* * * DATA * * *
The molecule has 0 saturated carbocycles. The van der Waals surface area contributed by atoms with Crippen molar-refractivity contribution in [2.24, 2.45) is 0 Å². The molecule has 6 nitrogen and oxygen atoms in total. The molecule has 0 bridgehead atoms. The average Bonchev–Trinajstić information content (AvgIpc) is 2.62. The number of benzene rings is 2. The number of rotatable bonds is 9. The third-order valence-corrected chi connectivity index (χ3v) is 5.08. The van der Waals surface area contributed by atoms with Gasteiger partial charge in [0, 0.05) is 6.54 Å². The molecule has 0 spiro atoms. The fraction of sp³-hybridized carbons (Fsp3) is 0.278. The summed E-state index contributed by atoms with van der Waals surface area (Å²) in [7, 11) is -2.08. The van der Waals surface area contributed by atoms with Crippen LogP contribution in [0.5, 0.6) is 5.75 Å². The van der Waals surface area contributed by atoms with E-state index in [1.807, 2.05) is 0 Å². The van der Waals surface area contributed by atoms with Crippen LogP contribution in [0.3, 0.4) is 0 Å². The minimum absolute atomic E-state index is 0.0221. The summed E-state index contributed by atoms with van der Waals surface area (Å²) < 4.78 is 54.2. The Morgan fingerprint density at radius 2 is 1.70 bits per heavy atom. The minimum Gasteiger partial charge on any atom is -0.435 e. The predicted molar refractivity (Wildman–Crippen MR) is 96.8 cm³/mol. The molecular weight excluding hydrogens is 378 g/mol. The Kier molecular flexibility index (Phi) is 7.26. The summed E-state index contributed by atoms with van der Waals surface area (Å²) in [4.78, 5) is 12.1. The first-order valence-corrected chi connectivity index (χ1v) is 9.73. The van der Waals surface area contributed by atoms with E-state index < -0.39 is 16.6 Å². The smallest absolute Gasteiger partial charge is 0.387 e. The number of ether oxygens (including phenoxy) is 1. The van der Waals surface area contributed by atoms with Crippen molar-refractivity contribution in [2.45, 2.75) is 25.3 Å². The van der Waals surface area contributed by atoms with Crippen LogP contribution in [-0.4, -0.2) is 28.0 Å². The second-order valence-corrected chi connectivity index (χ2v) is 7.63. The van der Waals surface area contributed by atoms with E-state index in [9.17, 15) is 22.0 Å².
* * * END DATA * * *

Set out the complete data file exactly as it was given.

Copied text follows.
The molecule has 0 saturated carbocycles. The van der Waals surface area contributed by atoms with Crippen molar-refractivity contribution in [2.24, 2.45) is 0 Å². The molecule has 6 nitrogen and oxygen atoms in total. The molecule has 0 bridgehead atoms. The average Bonchev–Trinajstić information content (AvgIpc) is 2.62. The number of benzene rings is 2. The number of rotatable bonds is 9. The third-order valence-corrected chi connectivity index (χ3v) is 5.08. The van der Waals surface area contributed by atoms with Gasteiger partial charge in [0, 0.05) is 6.54 Å². The molecule has 0 spiro atoms. The fraction of sp³-hybridized carbons (Fsp3) is 0.278. The summed E-state index contributed by atoms with van der Waals surface area (Å²) in [7, 11) is -2.08. The van der Waals surface area contributed by atoms with Crippen LogP contribution in [0.5, 0.6) is 5.75 Å². The van der Waals surface area contributed by atoms with E-state index in [1.807, 2.05) is 0 Å². The van der Waals surface area contributed by atoms with Crippen LogP contribution in [0.3, 0.4) is 0 Å². The minimum absolute atomic E-state index is 0.0221. The summed E-state index contributed by atoms with van der Waals surface area (Å²) < 4.78 is 54.2. The Morgan fingerprint density at radius 2 is 1.70 bits per heavy atom. The minimum Gasteiger partial charge on any atom is -0.435 e. The predicted molar refractivity (Wildman–Crippen MR) is 96.8 cm³/mol. The molecular weight excluding hydrogens is 378 g/mol. The Kier molecular flexibility index (Phi) is 7.26. The summed E-state index contributed by atoms with van der Waals surface area (Å²) in [4.78, 5) is 12.1. The first-order valence-corrected chi connectivity index (χ1v) is 9.73. The van der Waals surface area contributed by atoms with E-state index < -0.39 is 16.6 Å². The smallest absolute Gasteiger partial charge is 0.387 e. The number of ether oxygens (including phenoxy) is 1. The van der Waals surface area contributed by atoms with Crippen molar-refractivity contribution in [2.45, 2.75) is 25.3 Å². The van der Waals surface area contributed by atoms with Crippen LogP contribution in [-0.4, -0.2) is 28.0 Å². The second-order valence-corrected chi connectivity index (χ2v) is 7.63. The van der Waals surface area contributed by atoms with E-state index in [9.17, 15) is 22.0 Å².